Scientists from the National Science Foundation were able to simulate earthquakes for the first time Nov. 15, using powerful hydraulic presses.
The experiment, which was conducted at four laboratories across the country, tested the strength of common building materials such as pipes, and above-ground structures such as bridges and power lines. During the first test run at Cornell University’s $2.1 million earthquake lab, researchers simulated the effects of an earthquake on a 30-foot section of 6-inch polyethylene piping. The plastic pipe, which is the type usually used to carry natural gas, was buried under 12 1/2 tons of sand, and then the hydraulic presses applied 25,000 pounds of pressure to the ends of the pipe. The pipe was off center and buckled quickly.
Similar tests were conducted simultaneously at the University of Illinois at Urbana-Champaign, Oregon State University and the University of California at San Diego. The tests were part of the grand opening of the Network for Earthquake Engineering Simulation, which is sponsored by the NSF. The $81.8 million network is a system of 15 earthquake test laboratories at universities in 10 states.
Vilas Mujumdar, a structural engineer and program director for NEES, said multiple laboratories can study the effects of an earthquake on different parts of the same structure, such as a bridge or a building.
“We can test the components of buildings and bridges, but you never know how the entire structure behaves,” Mujumdar said. “To test the entire system, each part at a different lab is connected through the Internet. Then we can understand how the earthquake impacts entire buildings.”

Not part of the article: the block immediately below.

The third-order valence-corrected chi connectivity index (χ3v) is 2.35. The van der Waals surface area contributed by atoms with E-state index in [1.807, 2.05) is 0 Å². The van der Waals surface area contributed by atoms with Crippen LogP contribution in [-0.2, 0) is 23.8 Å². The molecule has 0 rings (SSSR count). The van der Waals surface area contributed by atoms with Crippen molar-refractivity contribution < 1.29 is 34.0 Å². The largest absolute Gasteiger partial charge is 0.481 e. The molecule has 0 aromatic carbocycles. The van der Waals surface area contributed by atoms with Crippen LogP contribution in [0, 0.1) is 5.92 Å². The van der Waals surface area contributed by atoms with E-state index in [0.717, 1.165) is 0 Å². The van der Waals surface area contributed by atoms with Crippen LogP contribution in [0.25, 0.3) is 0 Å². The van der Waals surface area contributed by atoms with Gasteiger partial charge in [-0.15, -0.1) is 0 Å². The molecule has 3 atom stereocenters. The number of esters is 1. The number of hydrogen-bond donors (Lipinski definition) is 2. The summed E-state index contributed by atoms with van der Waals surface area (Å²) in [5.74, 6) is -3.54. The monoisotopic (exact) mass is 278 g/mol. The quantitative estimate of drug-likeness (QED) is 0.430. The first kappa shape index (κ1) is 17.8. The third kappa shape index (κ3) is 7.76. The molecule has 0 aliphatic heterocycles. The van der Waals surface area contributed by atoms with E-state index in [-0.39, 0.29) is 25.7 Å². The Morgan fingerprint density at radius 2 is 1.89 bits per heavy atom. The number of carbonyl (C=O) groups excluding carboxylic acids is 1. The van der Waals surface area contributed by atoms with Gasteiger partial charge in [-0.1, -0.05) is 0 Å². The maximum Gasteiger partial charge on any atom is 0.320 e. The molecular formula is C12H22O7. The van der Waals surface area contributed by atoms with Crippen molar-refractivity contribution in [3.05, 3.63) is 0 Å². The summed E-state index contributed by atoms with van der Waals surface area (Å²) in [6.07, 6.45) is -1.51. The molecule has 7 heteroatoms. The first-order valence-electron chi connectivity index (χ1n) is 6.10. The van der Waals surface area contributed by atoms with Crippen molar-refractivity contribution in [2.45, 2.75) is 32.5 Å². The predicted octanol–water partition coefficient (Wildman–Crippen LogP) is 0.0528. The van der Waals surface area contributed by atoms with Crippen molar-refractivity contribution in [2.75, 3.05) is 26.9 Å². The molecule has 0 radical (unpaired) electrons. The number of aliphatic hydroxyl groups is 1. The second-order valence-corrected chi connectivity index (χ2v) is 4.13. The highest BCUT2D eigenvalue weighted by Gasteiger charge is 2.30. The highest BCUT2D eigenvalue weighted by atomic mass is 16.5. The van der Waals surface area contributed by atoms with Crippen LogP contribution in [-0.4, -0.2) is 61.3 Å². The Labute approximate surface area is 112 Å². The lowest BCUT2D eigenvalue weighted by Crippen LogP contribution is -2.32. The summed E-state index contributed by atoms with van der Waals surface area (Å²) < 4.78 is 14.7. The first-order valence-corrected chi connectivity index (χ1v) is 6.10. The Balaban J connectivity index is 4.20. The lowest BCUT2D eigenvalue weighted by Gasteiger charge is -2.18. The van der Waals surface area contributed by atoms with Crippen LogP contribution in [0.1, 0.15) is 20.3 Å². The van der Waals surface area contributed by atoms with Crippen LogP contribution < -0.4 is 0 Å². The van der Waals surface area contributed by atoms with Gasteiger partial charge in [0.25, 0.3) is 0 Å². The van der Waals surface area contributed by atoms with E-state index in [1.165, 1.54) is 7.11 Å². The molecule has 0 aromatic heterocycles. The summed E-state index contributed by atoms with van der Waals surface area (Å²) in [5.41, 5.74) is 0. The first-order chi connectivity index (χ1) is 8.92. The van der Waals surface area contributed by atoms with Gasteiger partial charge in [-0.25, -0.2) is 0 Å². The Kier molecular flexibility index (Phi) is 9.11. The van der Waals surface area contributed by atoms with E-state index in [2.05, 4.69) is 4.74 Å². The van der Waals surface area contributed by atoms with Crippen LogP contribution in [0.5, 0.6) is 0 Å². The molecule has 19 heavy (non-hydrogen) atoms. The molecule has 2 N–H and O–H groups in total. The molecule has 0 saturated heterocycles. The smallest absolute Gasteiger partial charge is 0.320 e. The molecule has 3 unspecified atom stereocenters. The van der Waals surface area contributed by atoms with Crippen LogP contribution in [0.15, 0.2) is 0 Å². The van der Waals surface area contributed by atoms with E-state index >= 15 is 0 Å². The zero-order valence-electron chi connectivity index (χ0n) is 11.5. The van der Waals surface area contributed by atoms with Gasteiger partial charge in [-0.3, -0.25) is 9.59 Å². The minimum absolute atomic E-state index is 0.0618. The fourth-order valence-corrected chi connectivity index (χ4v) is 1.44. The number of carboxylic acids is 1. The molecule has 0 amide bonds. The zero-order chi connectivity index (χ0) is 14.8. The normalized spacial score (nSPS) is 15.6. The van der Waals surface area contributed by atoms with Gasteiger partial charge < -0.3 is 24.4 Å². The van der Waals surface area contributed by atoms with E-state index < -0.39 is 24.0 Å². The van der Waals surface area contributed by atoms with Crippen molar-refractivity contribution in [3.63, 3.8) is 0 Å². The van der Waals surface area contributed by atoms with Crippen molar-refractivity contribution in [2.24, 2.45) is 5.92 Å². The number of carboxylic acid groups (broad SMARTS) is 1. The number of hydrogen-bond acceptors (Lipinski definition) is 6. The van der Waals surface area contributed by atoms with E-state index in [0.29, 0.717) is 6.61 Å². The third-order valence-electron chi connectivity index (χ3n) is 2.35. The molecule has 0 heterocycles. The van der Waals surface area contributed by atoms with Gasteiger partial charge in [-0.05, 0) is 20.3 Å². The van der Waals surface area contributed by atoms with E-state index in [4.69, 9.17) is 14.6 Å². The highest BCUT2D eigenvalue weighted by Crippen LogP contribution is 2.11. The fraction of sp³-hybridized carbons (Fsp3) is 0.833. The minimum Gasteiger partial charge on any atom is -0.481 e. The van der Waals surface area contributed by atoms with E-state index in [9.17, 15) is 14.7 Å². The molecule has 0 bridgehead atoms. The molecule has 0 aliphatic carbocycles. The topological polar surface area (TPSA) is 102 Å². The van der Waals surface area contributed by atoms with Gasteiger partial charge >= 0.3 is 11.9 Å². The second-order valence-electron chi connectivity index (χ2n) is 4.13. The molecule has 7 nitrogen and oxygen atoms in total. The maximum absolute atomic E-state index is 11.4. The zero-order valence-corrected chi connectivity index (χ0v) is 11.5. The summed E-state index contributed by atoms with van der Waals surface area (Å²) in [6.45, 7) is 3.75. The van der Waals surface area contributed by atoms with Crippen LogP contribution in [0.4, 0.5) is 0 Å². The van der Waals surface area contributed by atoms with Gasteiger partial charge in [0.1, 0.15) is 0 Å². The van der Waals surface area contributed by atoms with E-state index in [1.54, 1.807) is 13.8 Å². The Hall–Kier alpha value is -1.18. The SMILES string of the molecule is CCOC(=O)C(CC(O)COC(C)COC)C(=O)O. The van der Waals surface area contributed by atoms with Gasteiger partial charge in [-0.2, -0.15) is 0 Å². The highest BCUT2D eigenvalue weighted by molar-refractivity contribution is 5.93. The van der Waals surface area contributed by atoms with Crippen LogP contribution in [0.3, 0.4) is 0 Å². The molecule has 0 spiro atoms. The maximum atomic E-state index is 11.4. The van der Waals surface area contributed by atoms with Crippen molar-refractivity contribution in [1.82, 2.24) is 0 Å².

According to Joy Pauschke, an NSF official who helped plan the first experiment, the idea for NEES emerged during the early 1990s at several NSF workshops. Approval for the project was granted in 1998, and the test laboratories were built during the past five years.
Each laboratory is linked through the Internet to other labs so that researchers can share data as the experiments are conducted.
Because different NEES laboratories have different equipment, the network can test a variety of structures and geomaterials, Pauschke said. Some labs have similar basic equipment such as strong floors and reaction walls, while other labs have equipment including hydraulic actuators, shake tables, geotechnical centrifuges, tsunami wave basins and shakers to shake structures and soils.
Hydraulic actuators push reaction walls, which are 20-foot walls of concrete, back and forth against model buildings to test how the buildings would react during an earthquake. Geotechnical centrifuge, on the other hand, rotates the soil in the ground at a very high speed to simulate the waves of an earthquake.
In the near future, experiments will test the effects of seismic waves on a variety of building materials, including steel, reinforced concrete, precast concrete, prestressed concrete, fiber reinforced polymer concrete, wood, electrical cables, and masonry. Researchers hope that the findings will aid engineers in designing stronger structures and building supplies. Mujumdar said that he hopes the studies will help engineers design safer, more earthquake resistant buildings.
To find out more about the NEES network and its earthquake test results, click on the link to the right.